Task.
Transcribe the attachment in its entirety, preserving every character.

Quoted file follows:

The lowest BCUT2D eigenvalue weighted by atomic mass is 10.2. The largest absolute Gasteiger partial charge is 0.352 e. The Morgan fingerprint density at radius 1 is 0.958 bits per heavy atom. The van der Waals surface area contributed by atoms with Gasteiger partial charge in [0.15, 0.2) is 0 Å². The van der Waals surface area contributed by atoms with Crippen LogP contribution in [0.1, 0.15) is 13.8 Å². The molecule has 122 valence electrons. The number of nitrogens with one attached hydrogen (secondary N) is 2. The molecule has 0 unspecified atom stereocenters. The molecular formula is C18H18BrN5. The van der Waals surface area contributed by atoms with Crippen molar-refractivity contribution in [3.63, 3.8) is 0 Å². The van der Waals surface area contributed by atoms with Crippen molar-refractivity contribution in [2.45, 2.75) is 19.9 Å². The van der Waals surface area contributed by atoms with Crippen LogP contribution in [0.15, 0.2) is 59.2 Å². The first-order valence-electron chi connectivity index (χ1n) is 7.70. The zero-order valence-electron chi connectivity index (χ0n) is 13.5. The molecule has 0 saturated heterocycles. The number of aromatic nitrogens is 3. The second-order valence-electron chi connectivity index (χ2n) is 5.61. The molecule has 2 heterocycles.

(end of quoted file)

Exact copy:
The lowest BCUT2D eigenvalue weighted by atomic mass is 10.2. The largest absolute Gasteiger partial charge is 0.352 e. The Morgan fingerprint density at radius 1 is 0.958 bits per heavy atom. The van der Waals surface area contributed by atoms with Gasteiger partial charge in [0.15, 0.2) is 0 Å². The van der Waals surface area contributed by atoms with Crippen LogP contribution in [0.1, 0.15) is 13.8 Å². The molecule has 122 valence electrons. The number of nitrogens with one attached hydrogen (secondary N) is 2. The molecule has 0 unspecified atom stereocenters. The molecular formula is C18H18BrN5. The van der Waals surface area contributed by atoms with Crippen molar-refractivity contribution in [3.63, 3.8) is 0 Å². The van der Waals surface area contributed by atoms with Crippen molar-refractivity contribution in [2.45, 2.75) is 19.9 Å². The van der Waals surface area contributed by atoms with Crippen LogP contribution in [0.15, 0.2) is 59.2 Å². The first-order valence-electron chi connectivity index (χ1n) is 7.70. The zero-order valence-electron chi connectivity index (χ0n) is 13.5. The molecule has 0 saturated heterocycles. The number of aromatic nitrogens is 3. The second-order valence-electron chi connectivity index (χ2n) is 5.61. The molecule has 2 heterocycles.